The converter first checks to see if values were passed in. if either value[0] or value[1] is null, the converter exits and returns null to the calendar. If the converter gets past this point, it casts both values to their correct types. It now has a reference to its parent calendar, so it checks the calendar to see if date highlighting is turned off. If so, it exits and returns null to the calendar.

Next, the converter performs a couple of tests needed to ensure proper design-time performance. These tests are explained in the Convert() method comments. Then we get to an interesting problem. The WPF calendar always displays six rows of dates, and it fills out the calendar with leading dates from the previous month, and trailing dates into the next month. That means we will probably have multiple dates with the same index. For example, it is quite likely that the calendar will display the first of the month for two different months. That duplication could wreak havoc with our indexing.

The solution is to ignore any dates that are not actually in the month being displayed. The WPF calendar contains a property called DisplayDate, which is always a date in the month being displayed. That means we can use the DisplayDate to get the display month. From there, it's a simple matter to test if the date passed in by the calendar is in the display month. If it isn't, the converter returns null.

Note that we use an extension method, IsSameMonthAs(), to determine whether a date is in the display month. The extension method can be found in the DateTimeExtensions class, in the Utility folder of the FsCalendar project.

Finally, the converter is ready to get the highlight text for the date passed in. The converter uses the date to determine the appropriate index, then it fetches the corresponding element from the parent calendar's HighlightedDateText property. If the date is to be highlighted, the array element corresponding to the date will contain a string, which the calendar will ultimately display as a tool tip. If the date isn't highlighted, the element will be null.

So, what exactly does the parent control do with the value returned from the HighlightDateConverter? We will get to that next.

Step 5: Restyle the Calendar Control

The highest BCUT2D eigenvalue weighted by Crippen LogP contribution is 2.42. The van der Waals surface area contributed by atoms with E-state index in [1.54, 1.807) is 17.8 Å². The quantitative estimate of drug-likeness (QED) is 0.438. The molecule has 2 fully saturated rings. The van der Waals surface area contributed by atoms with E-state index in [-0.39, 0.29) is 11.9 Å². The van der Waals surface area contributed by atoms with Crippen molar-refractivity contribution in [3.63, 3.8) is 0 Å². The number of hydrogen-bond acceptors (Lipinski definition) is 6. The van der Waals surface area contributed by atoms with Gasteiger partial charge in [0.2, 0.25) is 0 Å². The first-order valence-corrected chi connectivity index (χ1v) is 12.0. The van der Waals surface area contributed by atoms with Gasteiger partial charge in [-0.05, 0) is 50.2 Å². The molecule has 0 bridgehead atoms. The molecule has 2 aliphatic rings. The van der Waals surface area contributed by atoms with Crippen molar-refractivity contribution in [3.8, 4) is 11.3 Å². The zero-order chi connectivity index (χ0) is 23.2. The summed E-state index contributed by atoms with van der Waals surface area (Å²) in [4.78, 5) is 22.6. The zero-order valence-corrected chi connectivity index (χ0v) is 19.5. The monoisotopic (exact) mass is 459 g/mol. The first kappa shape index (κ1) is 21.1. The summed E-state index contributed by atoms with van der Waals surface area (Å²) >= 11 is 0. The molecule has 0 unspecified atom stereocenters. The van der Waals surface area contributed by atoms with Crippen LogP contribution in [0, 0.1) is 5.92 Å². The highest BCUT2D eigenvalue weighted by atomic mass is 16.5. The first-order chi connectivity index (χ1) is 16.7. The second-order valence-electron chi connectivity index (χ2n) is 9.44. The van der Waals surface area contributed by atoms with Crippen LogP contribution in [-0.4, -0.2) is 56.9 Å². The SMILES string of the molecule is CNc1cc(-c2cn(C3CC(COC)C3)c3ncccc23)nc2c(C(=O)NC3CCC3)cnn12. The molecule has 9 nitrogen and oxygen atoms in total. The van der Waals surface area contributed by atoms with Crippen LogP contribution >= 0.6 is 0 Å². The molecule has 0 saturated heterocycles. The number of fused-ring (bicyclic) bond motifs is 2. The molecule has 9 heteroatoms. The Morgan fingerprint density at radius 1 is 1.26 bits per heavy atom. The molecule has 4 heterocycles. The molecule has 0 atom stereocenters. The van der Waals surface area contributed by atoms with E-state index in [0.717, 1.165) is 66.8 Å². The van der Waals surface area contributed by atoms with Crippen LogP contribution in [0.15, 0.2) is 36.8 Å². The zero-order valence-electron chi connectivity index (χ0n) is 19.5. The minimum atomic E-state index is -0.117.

From this point on, Version 2.0 is pretty much unchanged from Version 1.x. Our custom control has a Themes folder with a Generic.xaml markup file. The file and folder are ‘magic’, in the sense that they are required for a custom control. I discuss that subject in my article: Create a WPF Custom Control, Part 2.

For the next part of this discussion, you will need to understand the structure of a WPF Calendar control. It has several control templates that are arranged in a hierarchy. The Petzold article has a good discussion of the control’s structure, and I recommend you study that before proceeding.

Getting the styles you will need: Essentially, the WPF Calendar has a Style property that has a general control template for the control and several Style properties that manage the child styles. Our modifications will affect only the CalendarDayButton control template, which is contained in the CalendarDayButtonStyle. Nevertheless, we need two default styles for the WPF Calendar control:

  • The default style for the WPF Calendar, and
  • The default CalendarDayButtonStyle

As I mentioned above, the CalendarDayButton style contains the control template that we are going to modify. We need the Calendar style in order to point our custom control to our custom CalendarDayButton style. There is more on that below.

The CalendarDayButton object is discussed in the Petzold article. I got my copy of the templates using Expression Blend; you can find instructions for using Blend to copy a template in this MSDN article: Try it: Create a custom WPF control. If you don't have Expression Blend, there are several free tools available online for grabbing control templates.

Establishing a chain to the modified control template: WPF won't use our modified CalendarDayButton control template unless we lead it to the template step-by-step. Our starting point is the main Calendar control default style. We copy the entire style to our Generic.xaml file with only two changes:

  • First, we set the TargetType for the style to our custom control.
  • Then, we add a property setter for the CalendarDayButtonStyle property of the Calendar, and we set the property to point to our custom CalendarDayButton style.

With those changes, the Calendar style looks like this:

<Style TargetType="{x:Type local:FsCalendar}">
    <Setter Property="CalendarDayButtonStyle" Value="{StaticResource
        FsCalendarDayButtonStyle}" />
    ...
</Style>

The rest of the Calendar style is unchanged from the default style.